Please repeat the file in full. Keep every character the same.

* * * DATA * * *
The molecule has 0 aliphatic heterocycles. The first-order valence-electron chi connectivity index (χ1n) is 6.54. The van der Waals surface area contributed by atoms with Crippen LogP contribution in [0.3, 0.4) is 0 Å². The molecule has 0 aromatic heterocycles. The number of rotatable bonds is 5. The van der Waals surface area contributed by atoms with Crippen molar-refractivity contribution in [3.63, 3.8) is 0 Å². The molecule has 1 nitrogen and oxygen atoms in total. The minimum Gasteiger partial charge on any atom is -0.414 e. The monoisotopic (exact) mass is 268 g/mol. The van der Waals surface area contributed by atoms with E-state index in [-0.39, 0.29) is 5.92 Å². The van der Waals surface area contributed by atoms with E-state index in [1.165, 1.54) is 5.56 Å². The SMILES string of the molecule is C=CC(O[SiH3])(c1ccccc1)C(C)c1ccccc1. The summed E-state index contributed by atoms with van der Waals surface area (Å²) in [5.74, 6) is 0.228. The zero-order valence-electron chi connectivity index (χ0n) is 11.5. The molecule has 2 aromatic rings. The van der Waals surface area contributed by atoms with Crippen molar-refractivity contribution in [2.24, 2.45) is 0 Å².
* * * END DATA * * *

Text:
The molecule has 0 aliphatic heterocycles. The first-order valence-electron chi connectivity index (χ1n) is 6.54. The van der Waals surface area contributed by atoms with Crippen LogP contribution in [0.3, 0.4) is 0 Å². The molecule has 0 aromatic heterocycles. The number of rotatable bonds is 5. The van der Waals surface area contributed by atoms with Crippen molar-refractivity contribution in [3.63, 3.8) is 0 Å². The molecule has 1 nitrogen and oxygen atoms in total. The minimum Gasteiger partial charge on any atom is -0.414 e. The monoisotopic (exact) mass is 268 g/mol. The van der Waals surface area contributed by atoms with E-state index in [-0.39, 0.29) is 5.92 Å². The van der Waals surface area contributed by atoms with E-state index in [1.165, 1.54) is 5.56 Å². The SMILES string of the molecule is C=CC(O[SiH3])(c1ccccc1)C(C)c1ccccc1. The summed E-state index contributed by atoms with van der Waals surface area (Å²) in [5.74, 6) is 0.228. The zero-order valence-electron chi connectivity index (χ0n) is 11.5. The molecule has 2 aromatic rings. The van der Waals surface area contributed by atoms with Crippen molar-refractivity contribution in [2.24, 2.45) is 0 Å².